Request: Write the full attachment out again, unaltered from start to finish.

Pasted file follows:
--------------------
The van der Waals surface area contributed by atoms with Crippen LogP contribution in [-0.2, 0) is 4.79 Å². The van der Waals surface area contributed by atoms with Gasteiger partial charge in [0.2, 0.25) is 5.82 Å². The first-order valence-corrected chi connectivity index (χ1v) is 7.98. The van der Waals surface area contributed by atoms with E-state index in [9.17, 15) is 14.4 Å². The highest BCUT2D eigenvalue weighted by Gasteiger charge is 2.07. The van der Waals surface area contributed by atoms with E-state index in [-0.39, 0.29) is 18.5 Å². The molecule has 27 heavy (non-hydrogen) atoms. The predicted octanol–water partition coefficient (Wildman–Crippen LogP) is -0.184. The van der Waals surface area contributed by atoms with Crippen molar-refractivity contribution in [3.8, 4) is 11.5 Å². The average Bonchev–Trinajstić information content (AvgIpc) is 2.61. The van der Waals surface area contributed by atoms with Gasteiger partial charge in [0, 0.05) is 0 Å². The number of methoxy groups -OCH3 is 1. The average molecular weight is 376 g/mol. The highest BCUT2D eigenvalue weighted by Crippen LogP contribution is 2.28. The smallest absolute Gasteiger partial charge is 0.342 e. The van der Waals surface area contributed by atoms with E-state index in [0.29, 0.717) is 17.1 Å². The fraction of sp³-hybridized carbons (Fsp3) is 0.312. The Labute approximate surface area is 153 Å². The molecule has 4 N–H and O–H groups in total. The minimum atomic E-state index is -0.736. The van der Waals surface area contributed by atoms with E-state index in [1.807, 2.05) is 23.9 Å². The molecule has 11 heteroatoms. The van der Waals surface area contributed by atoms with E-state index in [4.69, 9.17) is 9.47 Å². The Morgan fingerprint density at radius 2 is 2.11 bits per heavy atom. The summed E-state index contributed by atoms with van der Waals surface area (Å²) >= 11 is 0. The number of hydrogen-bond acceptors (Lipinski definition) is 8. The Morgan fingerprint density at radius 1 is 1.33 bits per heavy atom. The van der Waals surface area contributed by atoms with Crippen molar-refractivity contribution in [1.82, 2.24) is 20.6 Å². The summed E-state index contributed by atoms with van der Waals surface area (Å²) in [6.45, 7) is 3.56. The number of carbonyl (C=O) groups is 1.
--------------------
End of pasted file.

The van der Waals surface area contributed by atoms with Crippen LogP contribution in [-0.2, 0) is 4.79 Å². The van der Waals surface area contributed by atoms with Gasteiger partial charge in [0.2, 0.25) is 5.82 Å². The first-order valence-corrected chi connectivity index (χ1v) is 7.98. The van der Waals surface area contributed by atoms with E-state index in [9.17, 15) is 14.4 Å². The highest BCUT2D eigenvalue weighted by Gasteiger charge is 2.07. The van der Waals surface area contributed by atoms with E-state index in [-0.39, 0.29) is 18.5 Å². The molecule has 27 heavy (non-hydrogen) atoms. The predicted octanol–water partition coefficient (Wildman–Crippen LogP) is -0.184. The van der Waals surface area contributed by atoms with Crippen molar-refractivity contribution in [3.8, 4) is 11.5 Å². The average Bonchev–Trinajstić information content (AvgIpc) is 2.61. The van der Waals surface area contributed by atoms with Gasteiger partial charge in [0, 0.05) is 0 Å². The number of methoxy groups -OCH3 is 1. The average molecular weight is 376 g/mol. The highest BCUT2D eigenvalue weighted by Crippen LogP contribution is 2.28. The smallest absolute Gasteiger partial charge is 0.342 e. The van der Waals surface area contributed by atoms with E-state index in [0.29, 0.717) is 17.1 Å². The fraction of sp³-hybridized carbons (Fsp3) is 0.312. The Labute approximate surface area is 153 Å². The molecule has 4 N–H and O–H groups in total. The minimum atomic E-state index is -0.736. The van der Waals surface area contributed by atoms with E-state index in [1.807, 2.05) is 23.9 Å². The molecule has 11 heteroatoms. The van der Waals surface area contributed by atoms with E-state index in [4.69, 9.17) is 9.47 Å². The Morgan fingerprint density at radius 2 is 2.11 bits per heavy atom. The summed E-state index contributed by atoms with van der Waals surface area (Å²) >= 11 is 0. The number of hydrogen-bond acceptors (Lipinski definition) is 8. The Morgan fingerprint density at radius 1 is 1.33 bits per heavy atom. The van der Waals surface area contributed by atoms with Crippen molar-refractivity contribution in [1.82, 2.24) is 20.6 Å². The summed E-state index contributed by atoms with van der Waals surface area (Å²) in [6.45, 7) is 3.56. The number of carbonyl (C=O) groups is 1.